I guess I have to admit that I went through a time period (in my late twenties) when I did feel bad for myself and complained a lot to myself at least (if not aloud to others) but hopefully have gotten past that. It’s just too draining. Anyway, though I’m still not married, in certain ways things have gotten better in my life. Who says the best years of your life have to be when you’re young? One of my co-workers has told me a couple of times that her forties were the best decade of her life (admittedly that was when she was a stay-at-home mother raising her kids, but still).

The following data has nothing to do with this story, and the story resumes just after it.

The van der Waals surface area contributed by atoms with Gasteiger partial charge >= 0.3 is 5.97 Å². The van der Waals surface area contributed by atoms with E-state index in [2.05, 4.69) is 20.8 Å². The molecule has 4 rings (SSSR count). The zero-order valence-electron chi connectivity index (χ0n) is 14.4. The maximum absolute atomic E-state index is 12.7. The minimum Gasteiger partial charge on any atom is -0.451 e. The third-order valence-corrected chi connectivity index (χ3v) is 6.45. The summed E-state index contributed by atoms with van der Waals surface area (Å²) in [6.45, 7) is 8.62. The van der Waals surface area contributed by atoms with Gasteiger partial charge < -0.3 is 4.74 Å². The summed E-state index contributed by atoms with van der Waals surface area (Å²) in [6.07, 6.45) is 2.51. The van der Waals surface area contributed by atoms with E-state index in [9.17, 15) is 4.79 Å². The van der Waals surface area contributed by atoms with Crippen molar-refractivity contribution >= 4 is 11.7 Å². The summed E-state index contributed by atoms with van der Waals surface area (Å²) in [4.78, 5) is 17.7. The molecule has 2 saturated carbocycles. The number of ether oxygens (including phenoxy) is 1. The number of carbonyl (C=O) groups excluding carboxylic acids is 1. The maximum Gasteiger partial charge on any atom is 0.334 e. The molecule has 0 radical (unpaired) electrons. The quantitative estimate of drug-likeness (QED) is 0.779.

16. Every time someone married tells me “it is better to be single than to be in a bad relationship”, it is all I can do not to ask “Wow, is your marriage so crappy? I am so sorry.”

    Of course, it also drives me up a wall when people assure me that OF COURSE I will get married (there is NO of course about it–these things are simply not in my hands) or when people exhort me to “try harder”.

  17. Pingback: Friday Repost: You Don’t Want To Be Married – Say the Marrieds | Bad for Shidduchim